I have a dataset with 46 million observations and 25 predictors. I am training my model in the python h2o package like so:
import h2o h2o.init(nthreads = -1, max_mem_size = "110g") df = h2o.import_file(path = "C:/user/path_to_data.csv") #predictors x = [col for col in df.column if 'target' not in col] y = 'target' #establish model m = h2o.estimators.H2ORandomForestEstimator(model_id="RF_defaults", nfolds = 5) #train m.train(x,y, df) #view results print (m.cross_validation_metrics_summary())
My result shows r2 values of about 0.93 across all 5 folds.
There is one variable in particular I am interested in seeing how predicted values compare to, called
Year Since Fire. To examine this I randomly selected 1,000 observations that were trained in the model, and then replicated each 70 while changing year of fire so that each ranged from 1 to 70, and kept all other variables the same as what they originally were. In this way I then had 70,000 observations.
I then used the model to predict (
m.predict(new_data))the target variable through all 70,000 of these observations. I then plotted the mean predictions for each Year Since Fire, and compare to the mean of the true observations in the original 1,000 pixels.
This is what the plot looks like (Albedo is the target variable):
and the r2 of this is only 0.13.
My main question is, if my cross validated r2 values or so high, why is the model predicting so poorly when I do this simulation exercise?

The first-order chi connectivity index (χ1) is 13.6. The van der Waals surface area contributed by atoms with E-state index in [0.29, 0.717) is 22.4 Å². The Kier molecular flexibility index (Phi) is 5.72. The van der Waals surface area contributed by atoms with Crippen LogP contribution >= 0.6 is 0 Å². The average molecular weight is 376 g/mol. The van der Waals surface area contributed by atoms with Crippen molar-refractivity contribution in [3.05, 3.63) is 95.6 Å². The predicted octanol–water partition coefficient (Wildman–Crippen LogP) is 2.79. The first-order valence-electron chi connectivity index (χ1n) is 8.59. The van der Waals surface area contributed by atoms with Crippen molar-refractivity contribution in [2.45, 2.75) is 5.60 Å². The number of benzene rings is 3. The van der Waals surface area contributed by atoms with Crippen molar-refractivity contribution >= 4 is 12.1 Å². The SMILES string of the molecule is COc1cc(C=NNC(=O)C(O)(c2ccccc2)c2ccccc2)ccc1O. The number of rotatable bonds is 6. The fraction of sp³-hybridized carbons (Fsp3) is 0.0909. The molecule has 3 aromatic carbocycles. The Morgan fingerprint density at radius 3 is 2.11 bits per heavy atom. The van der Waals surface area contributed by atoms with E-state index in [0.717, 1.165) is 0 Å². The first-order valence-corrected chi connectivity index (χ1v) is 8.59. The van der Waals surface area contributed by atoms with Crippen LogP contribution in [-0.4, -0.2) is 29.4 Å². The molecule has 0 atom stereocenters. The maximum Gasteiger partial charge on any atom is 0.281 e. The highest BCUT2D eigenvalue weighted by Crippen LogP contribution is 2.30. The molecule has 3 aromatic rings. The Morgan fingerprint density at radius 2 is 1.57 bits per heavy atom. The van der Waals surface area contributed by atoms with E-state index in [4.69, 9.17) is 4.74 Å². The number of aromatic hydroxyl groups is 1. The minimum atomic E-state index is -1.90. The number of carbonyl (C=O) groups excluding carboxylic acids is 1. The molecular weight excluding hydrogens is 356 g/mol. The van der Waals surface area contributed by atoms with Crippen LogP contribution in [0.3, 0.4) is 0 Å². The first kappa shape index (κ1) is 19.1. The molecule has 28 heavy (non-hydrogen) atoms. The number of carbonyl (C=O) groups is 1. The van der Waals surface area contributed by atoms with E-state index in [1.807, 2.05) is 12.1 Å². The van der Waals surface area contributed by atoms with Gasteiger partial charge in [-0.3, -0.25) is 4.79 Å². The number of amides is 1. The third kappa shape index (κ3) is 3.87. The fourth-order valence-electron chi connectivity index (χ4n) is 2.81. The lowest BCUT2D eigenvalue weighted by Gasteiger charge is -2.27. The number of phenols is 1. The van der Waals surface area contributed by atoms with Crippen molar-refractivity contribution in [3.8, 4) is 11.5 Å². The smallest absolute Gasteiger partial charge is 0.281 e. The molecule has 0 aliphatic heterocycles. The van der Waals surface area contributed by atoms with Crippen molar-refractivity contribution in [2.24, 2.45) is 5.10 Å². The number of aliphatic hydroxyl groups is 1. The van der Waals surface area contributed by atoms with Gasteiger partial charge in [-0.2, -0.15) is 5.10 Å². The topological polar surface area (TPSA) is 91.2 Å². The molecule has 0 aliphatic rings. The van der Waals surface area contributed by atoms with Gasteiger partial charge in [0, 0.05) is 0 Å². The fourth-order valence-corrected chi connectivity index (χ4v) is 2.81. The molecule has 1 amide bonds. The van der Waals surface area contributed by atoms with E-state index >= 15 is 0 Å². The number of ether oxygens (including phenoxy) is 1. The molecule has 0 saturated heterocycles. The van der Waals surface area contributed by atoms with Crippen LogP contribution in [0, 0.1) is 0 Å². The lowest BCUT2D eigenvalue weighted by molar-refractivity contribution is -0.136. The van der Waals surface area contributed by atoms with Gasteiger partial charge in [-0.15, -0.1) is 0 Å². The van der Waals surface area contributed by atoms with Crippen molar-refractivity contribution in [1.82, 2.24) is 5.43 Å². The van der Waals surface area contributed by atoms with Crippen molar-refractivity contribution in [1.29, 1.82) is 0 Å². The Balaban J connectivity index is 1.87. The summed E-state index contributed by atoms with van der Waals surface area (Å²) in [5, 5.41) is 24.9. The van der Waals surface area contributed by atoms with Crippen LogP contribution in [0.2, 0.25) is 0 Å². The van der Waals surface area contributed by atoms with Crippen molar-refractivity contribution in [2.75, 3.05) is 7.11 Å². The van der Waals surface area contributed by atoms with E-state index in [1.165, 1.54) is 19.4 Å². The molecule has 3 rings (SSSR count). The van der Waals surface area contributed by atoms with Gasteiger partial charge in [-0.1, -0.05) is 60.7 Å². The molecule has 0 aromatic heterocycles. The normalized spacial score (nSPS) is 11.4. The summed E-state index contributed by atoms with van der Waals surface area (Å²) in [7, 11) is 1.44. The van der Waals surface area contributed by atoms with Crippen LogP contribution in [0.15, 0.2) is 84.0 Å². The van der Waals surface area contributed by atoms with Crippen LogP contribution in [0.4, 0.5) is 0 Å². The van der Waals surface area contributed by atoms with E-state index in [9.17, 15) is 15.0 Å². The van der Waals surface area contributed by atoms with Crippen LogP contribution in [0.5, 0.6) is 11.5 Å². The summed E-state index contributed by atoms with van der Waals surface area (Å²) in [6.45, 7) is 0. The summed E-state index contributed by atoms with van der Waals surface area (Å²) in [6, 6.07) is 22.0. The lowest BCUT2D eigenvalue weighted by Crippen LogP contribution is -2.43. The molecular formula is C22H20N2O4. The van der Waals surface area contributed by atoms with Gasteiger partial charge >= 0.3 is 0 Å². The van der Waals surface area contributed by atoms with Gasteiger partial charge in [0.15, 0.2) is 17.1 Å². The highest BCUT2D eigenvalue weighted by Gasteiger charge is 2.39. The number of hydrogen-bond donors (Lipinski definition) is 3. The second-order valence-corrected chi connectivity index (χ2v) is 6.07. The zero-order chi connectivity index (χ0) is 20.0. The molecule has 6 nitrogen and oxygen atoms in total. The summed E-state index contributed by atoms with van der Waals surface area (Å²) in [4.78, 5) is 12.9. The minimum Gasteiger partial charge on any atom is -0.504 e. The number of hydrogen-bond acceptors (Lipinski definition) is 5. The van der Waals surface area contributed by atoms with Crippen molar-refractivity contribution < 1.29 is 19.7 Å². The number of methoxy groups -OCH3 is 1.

My initial thought was the variable
Year Since Fire was not capturing most of the variation (it is number 5 in feature importance and explains 0.08 percent of the variation). To test this I built 70 different models, one for each Year Since Fire and then applied the model appropriately, e.g. all pixels I wanted to predict on in Year Since Fire 1 were only modeled with a model built on Year Since Fire 1. This is result is better, but still not great with an r2 of 0.6, and I am sure there is error being propagated by building 70 different models in the first place.
To provide information on how the data is sampled and simulated, 1 of the 1,000 sample pixels may look like this (without showing all 25 predictors):
Albedo Year_Since_Fire Temp Prcp DD 0.6 50 20 100 300
This 1 observation is then replicated 70 times, while changing Year_Since_Fire:
Year_Since_Fire Temp Prcp DD 1 20 100 300 2 20 100 300 3 20 100 300 4 20 100 300 5 20 100 300 6 20 100 300 ................................. 70 20 100 300
This done for all 1,000 pixels, each with different initial values for the independent variables.